Discussion of Sacrococcygeal teratoma
- Sacrococcygeal teratoma is the most common congenital neoplasm, occurring in one in 40,000 infants.
- Approximately 75% of affected infants are female.
- The tumor is derived from the pluripotential cell line and contains components arising from all three germ layers.
- Fetal sacrococcygeal teratomas diagnosed in utero carry a high risk of preterm delivery (50%), a mortality rate of 15-35%, and a morbidity rate of 12-68%.
- The perinatal mortality and morbidity rates are high because of high output cardiac failure, preterm delivery, anemia, dystocia, and tumor rupture.
- The intrapelvic and intraabdominal extent of the sacrococcygeal teratoma and its compressive effect on the urinary tract also affect perinatal morbidity.
- Sacrococcygeal teratomas can grow at a very rapid rate and reach enormous volumes, which can approach and even eclipse the volume of the fetus itself.
- Prognosis seems to be related not to the size of the mass but rather to its content and extent. Solid hypervascularized masses carry a poorer prognosis than purely cystic masses.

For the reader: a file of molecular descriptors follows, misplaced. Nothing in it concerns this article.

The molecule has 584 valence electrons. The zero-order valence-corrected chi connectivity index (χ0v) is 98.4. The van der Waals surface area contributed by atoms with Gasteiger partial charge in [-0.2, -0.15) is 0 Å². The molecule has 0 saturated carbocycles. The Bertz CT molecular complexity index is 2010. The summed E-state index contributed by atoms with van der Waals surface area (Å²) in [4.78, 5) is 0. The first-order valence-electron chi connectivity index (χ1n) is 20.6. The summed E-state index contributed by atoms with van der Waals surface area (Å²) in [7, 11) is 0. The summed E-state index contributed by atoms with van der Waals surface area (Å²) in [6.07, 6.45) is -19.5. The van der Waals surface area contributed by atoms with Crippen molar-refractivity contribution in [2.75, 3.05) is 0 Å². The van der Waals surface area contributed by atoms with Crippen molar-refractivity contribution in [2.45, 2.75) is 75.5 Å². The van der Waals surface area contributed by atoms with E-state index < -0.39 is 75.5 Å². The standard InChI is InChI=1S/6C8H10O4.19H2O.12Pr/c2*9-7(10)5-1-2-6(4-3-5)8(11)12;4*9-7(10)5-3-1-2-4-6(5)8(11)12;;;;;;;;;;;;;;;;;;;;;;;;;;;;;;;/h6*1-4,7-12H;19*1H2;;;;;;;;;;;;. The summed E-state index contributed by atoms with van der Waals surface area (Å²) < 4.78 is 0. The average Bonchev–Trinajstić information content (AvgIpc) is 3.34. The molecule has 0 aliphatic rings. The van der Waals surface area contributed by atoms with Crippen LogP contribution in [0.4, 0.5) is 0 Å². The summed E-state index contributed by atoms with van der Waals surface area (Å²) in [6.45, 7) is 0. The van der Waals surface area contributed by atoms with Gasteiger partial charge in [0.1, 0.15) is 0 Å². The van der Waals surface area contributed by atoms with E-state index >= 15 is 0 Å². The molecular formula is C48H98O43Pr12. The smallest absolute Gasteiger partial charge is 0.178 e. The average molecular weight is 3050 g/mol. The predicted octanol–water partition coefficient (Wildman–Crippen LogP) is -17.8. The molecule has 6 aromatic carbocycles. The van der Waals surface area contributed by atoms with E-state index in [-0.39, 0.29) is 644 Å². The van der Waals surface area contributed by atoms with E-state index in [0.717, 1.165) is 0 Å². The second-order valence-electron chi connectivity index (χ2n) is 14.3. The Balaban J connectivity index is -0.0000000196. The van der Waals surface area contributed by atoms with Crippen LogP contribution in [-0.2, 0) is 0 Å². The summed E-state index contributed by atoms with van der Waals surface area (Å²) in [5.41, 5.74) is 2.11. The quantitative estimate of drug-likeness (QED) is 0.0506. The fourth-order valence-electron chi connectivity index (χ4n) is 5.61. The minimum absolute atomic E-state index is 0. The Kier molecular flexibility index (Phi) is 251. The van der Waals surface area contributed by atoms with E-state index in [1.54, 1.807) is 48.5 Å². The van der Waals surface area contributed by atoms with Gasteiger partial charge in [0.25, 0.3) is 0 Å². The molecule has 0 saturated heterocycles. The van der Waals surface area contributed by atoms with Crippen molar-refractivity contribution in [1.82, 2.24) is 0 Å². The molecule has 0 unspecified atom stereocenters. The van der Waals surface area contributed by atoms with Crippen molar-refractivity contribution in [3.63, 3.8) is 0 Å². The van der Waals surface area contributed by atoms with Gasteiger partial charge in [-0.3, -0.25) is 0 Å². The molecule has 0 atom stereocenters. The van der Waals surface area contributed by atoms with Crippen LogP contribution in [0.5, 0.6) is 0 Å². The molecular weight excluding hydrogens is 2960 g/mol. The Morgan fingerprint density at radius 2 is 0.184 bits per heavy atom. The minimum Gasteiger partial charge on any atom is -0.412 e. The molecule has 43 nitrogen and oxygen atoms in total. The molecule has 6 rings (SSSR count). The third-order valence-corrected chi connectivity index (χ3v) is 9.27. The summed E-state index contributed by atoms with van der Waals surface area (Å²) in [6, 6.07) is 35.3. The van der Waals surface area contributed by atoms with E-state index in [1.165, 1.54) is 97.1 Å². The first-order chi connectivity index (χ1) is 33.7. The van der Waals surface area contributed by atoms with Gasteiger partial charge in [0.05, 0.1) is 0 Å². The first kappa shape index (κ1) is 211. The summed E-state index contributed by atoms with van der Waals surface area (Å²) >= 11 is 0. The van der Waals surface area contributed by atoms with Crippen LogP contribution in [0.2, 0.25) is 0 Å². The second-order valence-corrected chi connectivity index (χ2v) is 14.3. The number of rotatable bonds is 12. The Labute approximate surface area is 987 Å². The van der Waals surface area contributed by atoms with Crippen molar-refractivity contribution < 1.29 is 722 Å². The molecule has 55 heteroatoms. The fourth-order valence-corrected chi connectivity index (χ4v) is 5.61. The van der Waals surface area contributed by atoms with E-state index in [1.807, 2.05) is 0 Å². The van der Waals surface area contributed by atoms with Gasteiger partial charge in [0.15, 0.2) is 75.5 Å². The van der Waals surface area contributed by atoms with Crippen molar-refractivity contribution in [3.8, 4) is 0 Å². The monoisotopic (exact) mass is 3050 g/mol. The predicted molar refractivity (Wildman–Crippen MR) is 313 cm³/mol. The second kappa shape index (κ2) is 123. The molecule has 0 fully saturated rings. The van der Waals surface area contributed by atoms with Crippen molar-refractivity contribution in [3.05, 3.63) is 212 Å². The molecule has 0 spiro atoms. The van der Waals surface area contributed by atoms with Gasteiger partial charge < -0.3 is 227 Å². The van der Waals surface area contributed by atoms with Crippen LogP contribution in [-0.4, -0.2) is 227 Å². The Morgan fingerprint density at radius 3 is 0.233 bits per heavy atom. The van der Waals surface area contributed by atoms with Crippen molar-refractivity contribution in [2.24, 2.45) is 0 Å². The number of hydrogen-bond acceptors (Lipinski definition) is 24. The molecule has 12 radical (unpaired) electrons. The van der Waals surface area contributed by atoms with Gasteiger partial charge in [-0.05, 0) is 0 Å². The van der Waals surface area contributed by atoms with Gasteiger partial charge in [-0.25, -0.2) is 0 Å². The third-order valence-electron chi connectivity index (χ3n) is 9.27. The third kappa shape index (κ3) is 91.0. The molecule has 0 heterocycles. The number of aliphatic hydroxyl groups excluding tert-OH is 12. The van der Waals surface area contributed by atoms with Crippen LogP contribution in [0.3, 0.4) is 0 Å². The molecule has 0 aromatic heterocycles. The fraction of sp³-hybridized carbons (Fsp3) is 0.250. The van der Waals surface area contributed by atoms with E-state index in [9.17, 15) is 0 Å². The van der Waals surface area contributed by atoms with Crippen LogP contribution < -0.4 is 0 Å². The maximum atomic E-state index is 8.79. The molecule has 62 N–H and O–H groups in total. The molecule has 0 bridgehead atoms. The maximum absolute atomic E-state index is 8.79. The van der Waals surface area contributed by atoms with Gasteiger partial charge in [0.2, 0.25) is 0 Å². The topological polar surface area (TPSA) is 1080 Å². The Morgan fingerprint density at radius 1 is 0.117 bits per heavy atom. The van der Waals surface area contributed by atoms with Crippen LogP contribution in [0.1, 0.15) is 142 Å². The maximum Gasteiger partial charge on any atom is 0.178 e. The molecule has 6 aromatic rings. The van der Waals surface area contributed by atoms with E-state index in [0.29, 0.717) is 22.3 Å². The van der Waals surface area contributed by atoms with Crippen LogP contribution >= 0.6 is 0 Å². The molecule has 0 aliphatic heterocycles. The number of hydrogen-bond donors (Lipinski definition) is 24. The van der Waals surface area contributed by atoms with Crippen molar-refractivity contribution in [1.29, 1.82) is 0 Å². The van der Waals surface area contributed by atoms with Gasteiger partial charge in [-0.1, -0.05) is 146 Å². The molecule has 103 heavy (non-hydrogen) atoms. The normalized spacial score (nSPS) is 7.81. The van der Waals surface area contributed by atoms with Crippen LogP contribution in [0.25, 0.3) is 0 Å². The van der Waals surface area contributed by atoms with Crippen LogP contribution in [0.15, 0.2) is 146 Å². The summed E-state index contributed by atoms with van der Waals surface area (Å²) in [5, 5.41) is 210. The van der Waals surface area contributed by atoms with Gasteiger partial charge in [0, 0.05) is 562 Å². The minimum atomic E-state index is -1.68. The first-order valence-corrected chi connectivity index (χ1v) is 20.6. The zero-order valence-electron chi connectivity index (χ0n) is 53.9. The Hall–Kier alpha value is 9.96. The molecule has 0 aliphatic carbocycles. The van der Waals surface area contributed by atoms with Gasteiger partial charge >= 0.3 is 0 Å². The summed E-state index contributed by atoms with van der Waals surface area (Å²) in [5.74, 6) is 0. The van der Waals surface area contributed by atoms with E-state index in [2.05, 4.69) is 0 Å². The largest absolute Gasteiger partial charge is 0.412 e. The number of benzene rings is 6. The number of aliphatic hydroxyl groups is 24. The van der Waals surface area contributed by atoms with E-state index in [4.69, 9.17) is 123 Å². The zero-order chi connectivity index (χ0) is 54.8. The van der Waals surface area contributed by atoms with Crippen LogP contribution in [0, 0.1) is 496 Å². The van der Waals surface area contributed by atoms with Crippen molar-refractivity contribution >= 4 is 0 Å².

Imaging Findings for Sacrococcygeal teratoma
- The sonographic appearance of a sacrococcygeal teratoma is typically that of a heterogeneous, mixed cystic and solid mass. The tumors may be purely cystic in 15% of cases.
- Interrogation with Doppler US is essential to evaluate tumor vascularity.
- The fetal spine should be meticulously evaluated for defects, as a myelomeningocele is the primary differential diagnosis. In addition, a sacrococcygeal teratoma may involve the spinal canal.
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 References for Sacrococcygeal teratoma
- Avni, Fred E., Guibaud, Laurent, Robert, Yann, Segers, Valerie, Ziereisen, France, Delaet, Marc-Henri, Metens, Thierry. MR Imaging of Fetal Sacrococcygeal Teratoma: Diagnosis and Assessment. Am. J. Roentgenol. 2002 178: 179-183.
- Paula J. Woodward, Roya Sohaey, Anne Kennedy, and Kelly K. Koeller. From the Archives of the AFIP: A Comprehensive Review of Fetal Tumors with Pathologic Correlation. RadioGraphics 2005 25: 215-242.